First published in Labour Briefing.
Firstly, can I say how great it is to be writing in this issue of ‘Labour Briefing’ and to be adding my thoughts to the excellent recent articles on Venezuela, Bolivia and Brazil that have looked at why we on the Left must be clear that it is up to the people of Latin America to determine their own future, not Donald Trump.
I have been active in solidarity with the left in Latin America for decades, from opposing the coup in Chile in 1973, to supporting the Nicaraguan revolution in 1979, to my agreement with Hugo Chavez of Venezuela when I was Mayor of London, to my continued activity today.
This is a particularly dangerous time, as we have seen growing US hostility to Venezuela, Nicaragua and Cuba with Trump as President, alongside his backing for the reactionary and repressive hard-right governments in Brazil, Honduras and Colombia.
One thing that receives little mainstream media attention is how Trump is tightening the screws on Cuba, intensifying the illegal blockade and reversing the gains of the Obama years.
We have recently seen the Trump administration announce the most severe economic sanctions against Cuba since the illegal US blockade was first introduced in 1962.
Even before these new acts of aggression, the US blockade already constituted the longest economic sanctions against any country in history.
It has cost the Cuban economy more than £735 billion since 1962 and the US has continued to pursue it despite nearly unanimous opposition in the international community, as confirmed by an overwhelming UN vote every year against the blockade.
Trump’s illegal sanctions on Nicaragua must also be opposed.
Trump signed into law the “Nica Act” (Nicaraguan Investment Conditionality Act) in December 2018.
The Act seeks to use the US’s “voice, vote and influence” within international financial institutions, including the World Bank, the International Monetary Fund and the Inter-American Development Bank, to stop them providing “any loan or financial or technical assistance” to Nicaragua’s government.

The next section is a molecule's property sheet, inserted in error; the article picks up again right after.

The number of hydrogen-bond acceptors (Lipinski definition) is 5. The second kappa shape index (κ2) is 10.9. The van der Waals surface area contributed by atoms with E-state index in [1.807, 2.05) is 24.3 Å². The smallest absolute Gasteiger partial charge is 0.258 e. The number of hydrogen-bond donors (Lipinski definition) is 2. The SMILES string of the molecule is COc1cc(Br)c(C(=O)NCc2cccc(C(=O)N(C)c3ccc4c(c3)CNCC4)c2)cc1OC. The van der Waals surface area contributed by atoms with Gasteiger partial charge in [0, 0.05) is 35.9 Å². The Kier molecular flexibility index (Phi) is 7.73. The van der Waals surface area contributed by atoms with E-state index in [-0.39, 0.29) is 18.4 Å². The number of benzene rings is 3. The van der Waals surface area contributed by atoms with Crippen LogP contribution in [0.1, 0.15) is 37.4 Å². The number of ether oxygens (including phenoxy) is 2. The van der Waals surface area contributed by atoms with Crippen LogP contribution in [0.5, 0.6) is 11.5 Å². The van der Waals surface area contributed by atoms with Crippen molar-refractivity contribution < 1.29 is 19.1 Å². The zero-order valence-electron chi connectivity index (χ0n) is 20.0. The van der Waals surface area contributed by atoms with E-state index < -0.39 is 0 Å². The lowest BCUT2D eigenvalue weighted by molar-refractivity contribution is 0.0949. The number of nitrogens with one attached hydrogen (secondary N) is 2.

This is of course extremely significant as the US is a strong and, at times, dominant voice in these institutions, and a voice that many international actors do not want to be at odds with.
With regards to Venezuela meanwhile, we are seeing a full-on financial blockade in their attempt to bring about ‘regime change,’ which is of course illegal under international law.
Such US-led ‘regime changes’ have been a disaster in other countries such as Iraq and Libya in recent years, and there’s no reason to believe it would help the people of Venezuela.
This is not about democracy, human rights or helping resolve the country’s severe economic difficulties. It’s about gaining control of the world’s largest proven oil reserves.
What is needed in such a situation is dialogue, but instead the Trump administration is instead threatening military intervention and trying for a coup.
It is great that under Jeremy Corbyn Labour now has a leader prepared to stand up to US wars and Trump’s hate, including with regards to policy in Latin America.
Let’s therefore stand clearly with all those movements in Latin America fighting for social progress and against Trump’s intervention. As part of this, I’m pleased to be speaking at the upcoming annual Latin America Conference. This is a highlight of the progressive calendar, and a vital event to support progressive movements in Latin America who are standing up to hostility from Trump. I hope you will join us there!